The glory‐days of the Persian Wars loomed large in defining mainland Greek identities until well into the Roman age. In Thucydides (2) 5th‐cent. Athens justified its empire by them, in the tradition of the epitaphios they are a cause for Athenian boasting (accompanied by distortion of the facts), and in Aristophanes for nostalgia. In the 4th cent. Macedon's rise prompted rhetorical appeals by Athenian politicians to ancestral resolve and self‐sacrifice in the Persian Wars. Philip II and Alexander (2) the Great countered this (mainly) Athenian rhetoric by presenting Macedon's Persian adventure as a Greek war of revenge for Persian sacrilege in 480 bc. Roman emperors from Augustus on equated Persia with Parthia in presenting eastern policy and warfare, along the way fuelling subject‐Greek memories of the Persian Wars, a favourite theme of the Second Sophistic.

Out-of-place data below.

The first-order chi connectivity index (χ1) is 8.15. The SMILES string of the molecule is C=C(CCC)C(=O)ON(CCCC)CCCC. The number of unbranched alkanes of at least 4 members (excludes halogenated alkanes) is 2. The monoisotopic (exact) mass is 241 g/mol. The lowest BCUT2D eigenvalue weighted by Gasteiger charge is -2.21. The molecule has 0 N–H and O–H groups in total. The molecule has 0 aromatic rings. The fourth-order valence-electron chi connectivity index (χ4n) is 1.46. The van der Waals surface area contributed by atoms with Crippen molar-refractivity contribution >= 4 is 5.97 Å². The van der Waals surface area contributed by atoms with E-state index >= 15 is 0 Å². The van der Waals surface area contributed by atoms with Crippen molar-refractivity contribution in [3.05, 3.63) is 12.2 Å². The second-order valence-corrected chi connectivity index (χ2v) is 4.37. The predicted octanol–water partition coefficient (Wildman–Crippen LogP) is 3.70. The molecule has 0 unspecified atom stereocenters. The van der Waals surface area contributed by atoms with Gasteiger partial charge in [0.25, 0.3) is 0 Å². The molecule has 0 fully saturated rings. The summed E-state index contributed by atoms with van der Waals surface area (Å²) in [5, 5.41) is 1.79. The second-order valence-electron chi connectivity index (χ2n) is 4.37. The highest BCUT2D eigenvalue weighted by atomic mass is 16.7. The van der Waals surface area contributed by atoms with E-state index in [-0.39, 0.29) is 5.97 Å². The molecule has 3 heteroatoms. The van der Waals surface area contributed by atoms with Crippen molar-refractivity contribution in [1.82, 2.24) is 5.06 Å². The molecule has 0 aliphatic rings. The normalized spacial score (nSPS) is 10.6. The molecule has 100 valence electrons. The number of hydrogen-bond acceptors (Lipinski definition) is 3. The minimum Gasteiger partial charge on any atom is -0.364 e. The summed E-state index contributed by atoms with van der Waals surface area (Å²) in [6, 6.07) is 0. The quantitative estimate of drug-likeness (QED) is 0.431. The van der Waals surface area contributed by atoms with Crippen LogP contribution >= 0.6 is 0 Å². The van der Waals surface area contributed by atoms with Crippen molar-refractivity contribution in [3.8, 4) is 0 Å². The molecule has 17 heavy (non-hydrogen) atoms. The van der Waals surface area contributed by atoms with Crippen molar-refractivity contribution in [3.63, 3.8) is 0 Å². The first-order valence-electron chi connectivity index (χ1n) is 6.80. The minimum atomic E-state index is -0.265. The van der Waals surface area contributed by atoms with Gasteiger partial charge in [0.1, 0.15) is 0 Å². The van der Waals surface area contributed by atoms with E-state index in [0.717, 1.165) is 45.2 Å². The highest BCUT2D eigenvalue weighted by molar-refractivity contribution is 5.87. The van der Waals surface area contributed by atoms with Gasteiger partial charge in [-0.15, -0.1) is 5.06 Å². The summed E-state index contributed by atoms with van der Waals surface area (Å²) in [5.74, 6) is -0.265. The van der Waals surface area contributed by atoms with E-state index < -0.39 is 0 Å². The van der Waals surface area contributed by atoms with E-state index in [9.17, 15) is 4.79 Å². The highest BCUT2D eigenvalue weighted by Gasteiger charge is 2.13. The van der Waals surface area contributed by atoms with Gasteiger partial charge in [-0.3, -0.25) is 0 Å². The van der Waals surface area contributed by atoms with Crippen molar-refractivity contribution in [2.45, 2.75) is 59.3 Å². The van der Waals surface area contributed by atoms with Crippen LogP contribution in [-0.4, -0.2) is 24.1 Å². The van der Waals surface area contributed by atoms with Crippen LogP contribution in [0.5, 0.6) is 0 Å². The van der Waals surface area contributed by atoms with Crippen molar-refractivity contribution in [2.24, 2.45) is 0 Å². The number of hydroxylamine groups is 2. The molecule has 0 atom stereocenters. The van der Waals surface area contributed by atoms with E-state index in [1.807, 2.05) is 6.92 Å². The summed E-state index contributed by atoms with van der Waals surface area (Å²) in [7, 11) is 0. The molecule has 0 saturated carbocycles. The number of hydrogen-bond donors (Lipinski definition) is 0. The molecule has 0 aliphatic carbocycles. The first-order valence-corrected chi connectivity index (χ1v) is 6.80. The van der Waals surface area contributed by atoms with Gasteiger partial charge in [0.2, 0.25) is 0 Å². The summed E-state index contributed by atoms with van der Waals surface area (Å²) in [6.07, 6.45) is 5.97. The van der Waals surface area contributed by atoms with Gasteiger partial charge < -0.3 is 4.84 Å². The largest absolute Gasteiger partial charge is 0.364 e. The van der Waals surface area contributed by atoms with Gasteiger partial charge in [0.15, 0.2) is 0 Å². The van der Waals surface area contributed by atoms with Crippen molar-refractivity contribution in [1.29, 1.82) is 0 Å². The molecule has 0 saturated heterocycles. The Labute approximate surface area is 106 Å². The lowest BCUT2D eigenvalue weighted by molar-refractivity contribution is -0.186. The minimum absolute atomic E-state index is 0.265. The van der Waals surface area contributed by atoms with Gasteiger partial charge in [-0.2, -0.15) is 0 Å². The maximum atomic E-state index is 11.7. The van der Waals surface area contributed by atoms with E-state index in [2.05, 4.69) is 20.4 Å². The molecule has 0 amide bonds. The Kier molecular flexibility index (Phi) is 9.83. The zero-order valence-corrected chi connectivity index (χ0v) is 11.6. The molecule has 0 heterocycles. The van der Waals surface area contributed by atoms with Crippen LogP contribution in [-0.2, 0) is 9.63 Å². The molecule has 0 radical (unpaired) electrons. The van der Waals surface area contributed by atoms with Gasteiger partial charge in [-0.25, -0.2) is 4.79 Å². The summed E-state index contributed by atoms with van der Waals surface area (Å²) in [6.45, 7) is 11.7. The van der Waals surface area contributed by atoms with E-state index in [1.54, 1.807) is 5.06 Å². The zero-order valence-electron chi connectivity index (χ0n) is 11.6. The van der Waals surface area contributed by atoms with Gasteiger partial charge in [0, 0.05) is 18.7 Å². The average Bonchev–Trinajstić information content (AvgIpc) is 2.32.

Subjects: Classical Studies.